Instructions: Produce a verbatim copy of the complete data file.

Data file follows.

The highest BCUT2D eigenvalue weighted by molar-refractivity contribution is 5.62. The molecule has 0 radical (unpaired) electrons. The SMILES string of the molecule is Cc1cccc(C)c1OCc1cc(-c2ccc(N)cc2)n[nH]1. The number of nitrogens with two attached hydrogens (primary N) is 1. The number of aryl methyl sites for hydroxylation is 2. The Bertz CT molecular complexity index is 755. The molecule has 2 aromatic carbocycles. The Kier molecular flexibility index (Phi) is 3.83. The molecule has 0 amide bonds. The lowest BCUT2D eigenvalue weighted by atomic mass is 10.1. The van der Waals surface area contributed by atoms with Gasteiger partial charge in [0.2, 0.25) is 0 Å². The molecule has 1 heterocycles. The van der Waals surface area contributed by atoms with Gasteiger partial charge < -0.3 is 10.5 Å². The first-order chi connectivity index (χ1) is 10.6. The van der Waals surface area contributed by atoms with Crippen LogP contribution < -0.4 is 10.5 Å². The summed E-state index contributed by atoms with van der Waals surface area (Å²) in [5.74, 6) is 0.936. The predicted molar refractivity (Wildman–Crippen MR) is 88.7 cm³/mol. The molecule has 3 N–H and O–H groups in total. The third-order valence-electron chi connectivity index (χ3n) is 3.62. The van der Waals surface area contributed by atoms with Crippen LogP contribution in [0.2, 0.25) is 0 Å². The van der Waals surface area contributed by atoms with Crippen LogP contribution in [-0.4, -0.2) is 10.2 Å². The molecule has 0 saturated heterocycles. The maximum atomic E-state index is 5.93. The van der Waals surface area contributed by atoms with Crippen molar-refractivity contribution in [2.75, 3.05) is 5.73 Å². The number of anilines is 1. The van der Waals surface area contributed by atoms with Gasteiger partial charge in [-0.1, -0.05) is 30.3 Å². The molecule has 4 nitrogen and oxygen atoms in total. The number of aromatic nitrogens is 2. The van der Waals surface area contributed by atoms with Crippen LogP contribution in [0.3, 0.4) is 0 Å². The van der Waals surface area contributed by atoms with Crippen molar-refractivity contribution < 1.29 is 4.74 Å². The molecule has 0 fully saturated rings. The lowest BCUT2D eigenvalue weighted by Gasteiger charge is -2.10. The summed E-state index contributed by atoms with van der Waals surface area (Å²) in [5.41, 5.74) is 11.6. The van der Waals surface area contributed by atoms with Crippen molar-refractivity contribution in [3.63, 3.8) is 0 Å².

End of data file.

The highest BCUT2D eigenvalue weighted by molar-refractivity contribution is 5.62. The molecule has 0 radical (unpaired) electrons. The SMILES string of the molecule is Cc1cccc(C)c1OCc1cc(-c2ccc(N)cc2)n[nH]1. The number of nitrogens with two attached hydrogens (primary N) is 1. The number of aryl methyl sites for hydroxylation is 2. The Bertz CT molecular complexity index is 755. The molecule has 2 aromatic carbocycles. The Kier molecular flexibility index (Phi) is 3.83. The molecule has 0 amide bonds. The lowest BCUT2D eigenvalue weighted by atomic mass is 10.1. The van der Waals surface area contributed by atoms with Gasteiger partial charge in [0.2, 0.25) is 0 Å². The molecule has 1 heterocycles. The van der Waals surface area contributed by atoms with Gasteiger partial charge < -0.3 is 10.5 Å². The first-order chi connectivity index (χ1) is 10.6. The van der Waals surface area contributed by atoms with Crippen LogP contribution < -0.4 is 10.5 Å². The summed E-state index contributed by atoms with van der Waals surface area (Å²) in [5.74, 6) is 0.936. The predicted molar refractivity (Wildman–Crippen MR) is 88.7 cm³/mol. The molecule has 3 N–H and O–H groups in total. The third-order valence-electron chi connectivity index (χ3n) is 3.62. The van der Waals surface area contributed by atoms with Crippen LogP contribution in [0.2, 0.25) is 0 Å². The van der Waals surface area contributed by atoms with Crippen LogP contribution in [-0.4, -0.2) is 10.2 Å². The molecule has 0 saturated heterocycles. The maximum atomic E-state index is 5.93. The van der Waals surface area contributed by atoms with Crippen molar-refractivity contribution in [2.75, 3.05) is 5.73 Å². The number of anilines is 1. The van der Waals surface area contributed by atoms with Gasteiger partial charge in [-0.1, -0.05) is 30.3 Å². The molecule has 4 nitrogen and oxygen atoms in total. The number of aromatic nitrogens is 2. The van der Waals surface area contributed by atoms with Crippen LogP contribution in [0.3, 0.4) is 0 Å². The van der Waals surface area contributed by atoms with Crippen molar-refractivity contribution < 1.29 is 4.74 Å². The molecule has 0 fully saturated rings. The lowest BCUT2D eigenvalue weighted by Gasteiger charge is -2.10. The summed E-state index contributed by atoms with van der Waals surface area (Å²) in [5.41, 5.74) is 11.6. The van der Waals surface area contributed by atoms with Crippen molar-refractivity contribution in [3.63, 3.8) is 0 Å².